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BRAVE WORDS FROM A HAWK AND A WARRIOR
Alfred Wright
March 24, 1969
The Lakers, some said, could never lose with Chamberlain, West and Baylor. But now it is playoff time and Atlanta and San Francisco are making noises that sound like upset in the West
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March 24, 1969

Brave Words From A Hawk And A Warrior

The Lakers, some said, could never lose with Chamberlain, West and Baylor. But now it is playoff time and Atlanta and San Francisco are making noises that sound like upset in the West

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Guerin, who seldom plays anymore unless one of his regular guards is sick or in foul trouble, was drilling his players in the change of style he had decided upon some 10 days earlier. "At the beginning of the season I thought we should play a more deliberate game to make use of our big men," Guerin explained, "but that was hurting us with some of our other players. Now I've decided we should make the big men get up the court quicker. We've got enough big men to substitute freely if any of them get tired.

"The real difference in our play now is Walt Hazzard," he added, his big face filling with furrows and his big hands cutting the air in front of him karate-fashion. "When we made the trade for Hazzard just before the season began I had to give up one of the best guards in the league, Len Wilkens, but I knew I was getting my kind of a player. There wasn't time to break him in properly in training camp, so some of the things he did were good and some not so good. Now he is the key to our club. When we rebound we get the ball to Hazzard, and it's his responsibility to get the ball upcourt as soon as possible. No one in the league does it better. He's the one who has to get the ball to our big men."

Early in the season, when they were losing as much as winning, the Hawks were being faulted as a slow team. Nobody had more strength off the boards, with Beaty at 6'9" in the pivot and forwards like Bridges at 6'6", Paul Silas at 6'7" and Lou Hudson at 6'5", all with plenty of muscle and elbows. And Hudson, a quiet third-year man, has developed into a consistent 22-points-per-game type. In the backcourt with Hazzard was Joe Caldwell, a wonderfully wide-eyed, innocent-looking athlete whose outside shot was good for another slew of points. So there it all was, plus what the Hawks like to think is the strongest bench in basketball (with, oh, maybe, the exception of Baltimore), yet the team wasn't winning consistently.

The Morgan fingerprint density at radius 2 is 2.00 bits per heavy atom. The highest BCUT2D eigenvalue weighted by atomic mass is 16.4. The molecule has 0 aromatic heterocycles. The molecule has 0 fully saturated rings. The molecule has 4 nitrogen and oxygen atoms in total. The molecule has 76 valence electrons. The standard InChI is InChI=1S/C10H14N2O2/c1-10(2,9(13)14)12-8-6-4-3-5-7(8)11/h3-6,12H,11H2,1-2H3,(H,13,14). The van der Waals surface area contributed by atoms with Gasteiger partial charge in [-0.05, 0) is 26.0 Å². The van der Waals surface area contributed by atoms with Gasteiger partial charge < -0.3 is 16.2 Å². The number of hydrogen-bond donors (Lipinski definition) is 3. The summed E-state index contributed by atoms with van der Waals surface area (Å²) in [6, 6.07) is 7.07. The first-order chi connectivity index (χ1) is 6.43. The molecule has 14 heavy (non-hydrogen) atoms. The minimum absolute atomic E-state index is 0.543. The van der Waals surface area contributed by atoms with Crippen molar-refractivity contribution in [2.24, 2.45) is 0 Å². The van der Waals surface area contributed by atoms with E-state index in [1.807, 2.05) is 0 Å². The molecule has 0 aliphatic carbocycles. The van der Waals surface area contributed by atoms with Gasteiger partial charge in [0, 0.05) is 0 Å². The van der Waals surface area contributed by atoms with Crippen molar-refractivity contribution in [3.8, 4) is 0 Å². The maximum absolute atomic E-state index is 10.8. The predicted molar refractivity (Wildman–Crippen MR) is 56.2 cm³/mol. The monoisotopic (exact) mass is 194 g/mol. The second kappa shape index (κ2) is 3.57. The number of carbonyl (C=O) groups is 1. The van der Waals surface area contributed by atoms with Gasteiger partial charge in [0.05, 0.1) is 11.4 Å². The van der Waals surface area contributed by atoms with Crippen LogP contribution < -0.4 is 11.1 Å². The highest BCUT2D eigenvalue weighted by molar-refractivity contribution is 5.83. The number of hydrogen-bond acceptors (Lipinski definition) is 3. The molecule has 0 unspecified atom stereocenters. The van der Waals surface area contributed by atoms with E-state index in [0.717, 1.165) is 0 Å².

"That was our big problem—consistency," Guerin emphasized. "We're basically a good rebounding team, Beaty and Hudson are two of the best offensive players in the league, Caldwell has had a very good season for us stealing the ball—he's very aggressive—so if we can keep some consistency going into the playoffs, then basically there won't be any weakness. There's no time to be inconsistent in the playoffs."

Well, if concentration will beat the Lakers the Warriors will do it. If speed and consistency are needed, it is up to the Hawks. But if superstars can with-stand all these admirable qualities, then Jack Kent Cooke hath bought himself a champion after all. Of the Western Division, that is.

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